According to Diabetes Canada, Indigenous people experience diabetes rates that are 3-5 times higher than the general population.
Through CIHR’s Pathways to Health Equity for Aboriginal Peoples’ Health initiative, Dr. Kurtz and an interdisciplinary team of researchers, health care providers, Indigenous community members/Elders/healers/youth at three BC Friendship Centres have been working to identify solutions to this significant health concern.
Together, they identified a number of measures, such as improving access to holistic health care; integrating traditional, land-based healing, ceremony, talking circles, and hunting/gathering; offering telehealth; introducing walking/exercise programs; and strengthening cultural safety and health education as action priorities for diabetes and obesity prevention and self management.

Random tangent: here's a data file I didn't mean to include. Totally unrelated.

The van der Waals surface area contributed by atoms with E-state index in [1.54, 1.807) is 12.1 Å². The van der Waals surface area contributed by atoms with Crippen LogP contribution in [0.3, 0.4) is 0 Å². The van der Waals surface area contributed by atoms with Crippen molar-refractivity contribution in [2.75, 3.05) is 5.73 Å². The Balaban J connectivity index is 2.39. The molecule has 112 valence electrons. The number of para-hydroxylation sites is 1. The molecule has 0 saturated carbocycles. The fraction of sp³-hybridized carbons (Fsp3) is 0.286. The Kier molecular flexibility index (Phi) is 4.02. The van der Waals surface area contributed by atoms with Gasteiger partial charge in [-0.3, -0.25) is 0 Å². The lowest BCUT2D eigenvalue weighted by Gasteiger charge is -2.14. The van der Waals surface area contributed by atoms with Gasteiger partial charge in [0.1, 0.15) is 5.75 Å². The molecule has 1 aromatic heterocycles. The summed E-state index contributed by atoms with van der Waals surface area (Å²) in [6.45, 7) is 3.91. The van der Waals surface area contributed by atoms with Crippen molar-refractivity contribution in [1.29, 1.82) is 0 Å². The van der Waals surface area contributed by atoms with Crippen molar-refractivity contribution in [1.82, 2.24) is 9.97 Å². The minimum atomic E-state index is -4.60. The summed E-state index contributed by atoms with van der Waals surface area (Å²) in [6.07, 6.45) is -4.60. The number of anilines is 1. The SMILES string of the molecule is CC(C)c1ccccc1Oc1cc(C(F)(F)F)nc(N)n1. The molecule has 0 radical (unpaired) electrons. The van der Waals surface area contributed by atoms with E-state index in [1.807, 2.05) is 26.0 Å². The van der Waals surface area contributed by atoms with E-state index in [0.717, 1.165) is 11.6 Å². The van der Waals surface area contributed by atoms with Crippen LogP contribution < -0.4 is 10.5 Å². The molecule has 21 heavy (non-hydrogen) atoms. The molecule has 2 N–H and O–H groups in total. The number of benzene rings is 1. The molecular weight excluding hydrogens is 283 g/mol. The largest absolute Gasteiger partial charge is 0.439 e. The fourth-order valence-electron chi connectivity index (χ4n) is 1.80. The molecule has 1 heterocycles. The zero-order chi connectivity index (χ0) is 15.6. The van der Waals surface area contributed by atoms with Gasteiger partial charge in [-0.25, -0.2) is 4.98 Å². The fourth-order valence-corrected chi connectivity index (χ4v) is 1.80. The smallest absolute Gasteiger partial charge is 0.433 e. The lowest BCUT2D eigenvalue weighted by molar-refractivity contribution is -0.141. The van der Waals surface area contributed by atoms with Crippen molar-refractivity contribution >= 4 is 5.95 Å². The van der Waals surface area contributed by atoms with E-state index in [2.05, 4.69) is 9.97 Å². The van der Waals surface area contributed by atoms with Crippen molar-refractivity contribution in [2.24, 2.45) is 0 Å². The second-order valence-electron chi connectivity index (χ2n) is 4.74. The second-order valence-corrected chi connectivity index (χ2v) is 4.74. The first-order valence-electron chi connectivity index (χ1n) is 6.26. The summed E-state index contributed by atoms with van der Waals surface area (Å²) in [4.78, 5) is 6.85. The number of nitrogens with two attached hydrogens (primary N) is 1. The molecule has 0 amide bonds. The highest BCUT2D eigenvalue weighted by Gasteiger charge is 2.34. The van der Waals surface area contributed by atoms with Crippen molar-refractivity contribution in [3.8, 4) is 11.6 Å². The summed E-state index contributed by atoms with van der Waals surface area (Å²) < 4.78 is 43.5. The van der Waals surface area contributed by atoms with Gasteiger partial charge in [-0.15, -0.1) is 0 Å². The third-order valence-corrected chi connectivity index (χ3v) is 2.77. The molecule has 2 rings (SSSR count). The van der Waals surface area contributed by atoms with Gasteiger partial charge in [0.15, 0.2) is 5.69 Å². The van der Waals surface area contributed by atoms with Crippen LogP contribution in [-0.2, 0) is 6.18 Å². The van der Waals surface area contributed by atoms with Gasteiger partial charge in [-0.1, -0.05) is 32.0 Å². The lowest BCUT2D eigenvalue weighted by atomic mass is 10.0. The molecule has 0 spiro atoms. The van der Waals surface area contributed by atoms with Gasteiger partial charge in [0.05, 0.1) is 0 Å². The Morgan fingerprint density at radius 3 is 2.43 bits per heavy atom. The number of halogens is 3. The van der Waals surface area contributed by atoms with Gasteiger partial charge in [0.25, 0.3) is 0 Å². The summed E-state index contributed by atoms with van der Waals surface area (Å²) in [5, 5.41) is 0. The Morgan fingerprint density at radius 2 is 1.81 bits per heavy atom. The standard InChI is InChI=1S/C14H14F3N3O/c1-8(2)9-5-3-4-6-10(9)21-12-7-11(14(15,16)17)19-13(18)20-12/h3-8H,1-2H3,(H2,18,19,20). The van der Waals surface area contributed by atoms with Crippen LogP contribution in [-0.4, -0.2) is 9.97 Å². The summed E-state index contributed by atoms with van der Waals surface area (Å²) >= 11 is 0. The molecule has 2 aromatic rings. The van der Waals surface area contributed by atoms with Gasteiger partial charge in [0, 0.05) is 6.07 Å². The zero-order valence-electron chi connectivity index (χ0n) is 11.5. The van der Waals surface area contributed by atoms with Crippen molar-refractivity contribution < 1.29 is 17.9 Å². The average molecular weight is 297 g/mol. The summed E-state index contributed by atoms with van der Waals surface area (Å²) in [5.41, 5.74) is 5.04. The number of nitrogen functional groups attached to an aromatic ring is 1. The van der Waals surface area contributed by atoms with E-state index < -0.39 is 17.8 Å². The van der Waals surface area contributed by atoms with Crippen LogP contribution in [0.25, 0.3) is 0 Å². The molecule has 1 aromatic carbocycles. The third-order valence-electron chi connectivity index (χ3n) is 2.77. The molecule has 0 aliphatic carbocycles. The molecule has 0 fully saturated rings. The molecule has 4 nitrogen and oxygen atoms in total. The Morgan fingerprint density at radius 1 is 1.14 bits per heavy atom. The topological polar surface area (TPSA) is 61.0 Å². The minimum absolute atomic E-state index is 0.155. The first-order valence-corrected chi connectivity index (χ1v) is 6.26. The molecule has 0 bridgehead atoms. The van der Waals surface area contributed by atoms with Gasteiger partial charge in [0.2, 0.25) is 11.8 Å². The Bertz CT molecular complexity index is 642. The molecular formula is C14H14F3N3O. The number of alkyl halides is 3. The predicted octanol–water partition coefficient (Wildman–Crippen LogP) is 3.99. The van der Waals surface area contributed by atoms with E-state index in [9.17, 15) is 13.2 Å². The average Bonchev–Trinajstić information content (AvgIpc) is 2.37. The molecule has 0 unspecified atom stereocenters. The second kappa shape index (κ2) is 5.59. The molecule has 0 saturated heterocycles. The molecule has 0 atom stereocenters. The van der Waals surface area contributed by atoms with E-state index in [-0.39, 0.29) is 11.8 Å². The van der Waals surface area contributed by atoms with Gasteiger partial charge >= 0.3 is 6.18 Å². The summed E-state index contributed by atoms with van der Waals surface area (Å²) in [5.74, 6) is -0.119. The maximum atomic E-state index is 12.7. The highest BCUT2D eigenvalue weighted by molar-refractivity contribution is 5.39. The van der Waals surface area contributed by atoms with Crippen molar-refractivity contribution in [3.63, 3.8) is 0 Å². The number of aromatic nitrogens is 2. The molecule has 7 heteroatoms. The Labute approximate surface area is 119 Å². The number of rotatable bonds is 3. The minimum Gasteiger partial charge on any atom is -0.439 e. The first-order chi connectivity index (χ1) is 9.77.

A Métis nurse educator and qualitative researcher, Dr. Kurtz is now pursuing a four-year Indigenous-led, community-driven, multi-site study with her team and six BC interior urban/rural Friendship and Métis Centres. Supported by CIHR, her team’s goal is to bring together traditional and Western knowledge to shape activities and programs to improve diabetes and obesity wellness in Indigenous communities.
“Working together, this research will lead to culturally safe, equitable, strength-based health care practices, policies, and research that can be adopted by Indigenous peoples in Canada and around the world.”
– Dr. Kurtz